Computer literacy in India needs a reboot

Context: The recently released NSS 78th round of the Multiple Indicator Survey (conducted in 2020-21) is a household survey that highlighted low computer literacy in India.

Importance of computer literacy

  • Critical services: Banking, healthcare, and government services are increasingly digital.
  • Quality of life: Access and effective use of technology enhance individuals’ quality of life.
  • COVID-19 Impact: The pandemic underscored the importance of computer and internet access for everyday needs., from ordering groceries and online education to managing banking and health-care services.
  • Employment opportunities: Enhances employability and productivity, providing individuals with a competitive edge in the job market, reducing socio-economic inequalities.

Computer literacy in India: 

  • Computer literacy, defined as the ability to use a computer. Key findings of NSS 78th round of the Multiple Indicator Survey (conducted in 2020-21): 
    • Computer literacy among individuals aged 15 years and above stands at 24.7%. This marks an increase from 18.4% in 2017-18 to 24.7% in 2020-21. In rural areas, computer literacy increased from 11.1% to 18.1%, while in urban areas, it rose from 34.7% to 39.6%. Among those aged 20-24, the literacy rate is 45.9%, while it is 4.4% for the age group of 65-69 years.
    • The survey shows that computer literacy decreases with age, with younger people being more computer literate. This common trend highlights the gap in computer education between younger and older generations, known as a “cohort effect” or “generation effect.”
    • Significant differences in computer literacy rates, with Kerala at 72.7% and Assam at 17.6% for ages 20-39.

Reason for India’s modest progress:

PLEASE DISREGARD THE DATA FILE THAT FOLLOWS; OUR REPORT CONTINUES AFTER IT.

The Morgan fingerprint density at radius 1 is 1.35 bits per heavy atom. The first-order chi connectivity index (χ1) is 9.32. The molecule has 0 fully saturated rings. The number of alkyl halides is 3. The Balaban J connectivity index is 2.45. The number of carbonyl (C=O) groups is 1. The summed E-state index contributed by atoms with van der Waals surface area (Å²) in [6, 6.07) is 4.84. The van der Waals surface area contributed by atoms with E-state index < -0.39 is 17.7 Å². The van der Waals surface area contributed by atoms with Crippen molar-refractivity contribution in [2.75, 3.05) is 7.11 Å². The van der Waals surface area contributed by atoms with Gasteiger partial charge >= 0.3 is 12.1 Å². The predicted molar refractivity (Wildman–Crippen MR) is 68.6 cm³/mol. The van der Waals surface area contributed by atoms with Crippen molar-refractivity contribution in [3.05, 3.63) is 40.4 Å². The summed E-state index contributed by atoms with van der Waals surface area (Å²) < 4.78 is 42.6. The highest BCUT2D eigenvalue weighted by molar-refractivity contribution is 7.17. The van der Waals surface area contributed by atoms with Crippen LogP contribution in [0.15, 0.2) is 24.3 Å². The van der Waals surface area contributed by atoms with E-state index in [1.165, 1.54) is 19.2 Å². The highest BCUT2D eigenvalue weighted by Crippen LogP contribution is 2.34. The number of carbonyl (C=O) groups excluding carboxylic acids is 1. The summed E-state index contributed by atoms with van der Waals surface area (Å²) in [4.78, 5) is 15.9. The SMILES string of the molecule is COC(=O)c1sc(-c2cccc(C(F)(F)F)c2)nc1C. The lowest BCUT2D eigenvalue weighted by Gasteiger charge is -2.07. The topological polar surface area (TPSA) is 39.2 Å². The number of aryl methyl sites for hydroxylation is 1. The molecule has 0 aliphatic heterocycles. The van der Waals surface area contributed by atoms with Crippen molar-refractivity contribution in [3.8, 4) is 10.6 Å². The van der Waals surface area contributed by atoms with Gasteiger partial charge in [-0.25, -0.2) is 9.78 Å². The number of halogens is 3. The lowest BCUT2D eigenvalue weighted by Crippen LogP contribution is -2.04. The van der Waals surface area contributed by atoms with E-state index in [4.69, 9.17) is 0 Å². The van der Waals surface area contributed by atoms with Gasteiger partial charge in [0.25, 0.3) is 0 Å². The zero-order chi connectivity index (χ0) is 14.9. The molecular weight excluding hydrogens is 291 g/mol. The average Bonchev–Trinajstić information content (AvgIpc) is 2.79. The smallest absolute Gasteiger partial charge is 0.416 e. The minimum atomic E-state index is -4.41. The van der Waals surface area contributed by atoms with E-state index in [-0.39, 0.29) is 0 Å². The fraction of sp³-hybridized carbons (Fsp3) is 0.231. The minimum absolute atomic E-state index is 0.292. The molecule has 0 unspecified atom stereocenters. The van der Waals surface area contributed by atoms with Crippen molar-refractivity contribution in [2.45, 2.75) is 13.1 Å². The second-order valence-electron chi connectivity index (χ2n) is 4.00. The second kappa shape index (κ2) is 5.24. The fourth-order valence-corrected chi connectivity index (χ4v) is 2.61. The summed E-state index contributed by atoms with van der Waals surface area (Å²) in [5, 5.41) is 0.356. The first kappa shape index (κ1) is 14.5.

• Lack of Infrastructure: Many schools and colleges across India do not have the necessary infrastructure.
  • Shortage of qualified teachers: Limits the quality and reach of computer literacy programs.
  • Gaps in education system: Although computer education is part of the school curriculum, there are disparities in access and instructional standards, particularly in rural and economically disadvantaged areas. E.g: Assam (17.6%), Bihar (20.4%), Madhya Pradesh (21%).
  • Limited access for older demographics: Older age groups often lack motivation or access to learning resources for computer literacy.
  • Unequal distribution of resources: There is a significant disparity in resource allocation for computer literacy initiatives, leading to unequal progress across different states and regions.

Government initiative to promote computer literacy: 

  • Digital India campaign 2015: To transform the country into a digitally empowered society.
  • Education integration: Computer education is being integrated into the formal education system from an early age.E.g: Sarva Shiksha Abhiyan (SSA)
  • Skill development: Various programs target underprivileged communities to bridge the digital divide. E.g: Pradhan Mantri Gramin Digital Saksharta Abhiyan (PMGDISHA).

Way forward: 

  • The government should allocate resources towards the training of computer personnel and ensure sufficient staffing levels. 
  • For the older population outside the formal education system, targeted programmes are essential through involving various institutions, including local governing bodies such as panchayats and non-governmental organisations, to effectively reach and empower older individuals with computer literacy skills. 
  • The government should also conduct a thorough review of such computer literacy and develop strategies to achieve higher literacy and reduce disparities in the coming years. 
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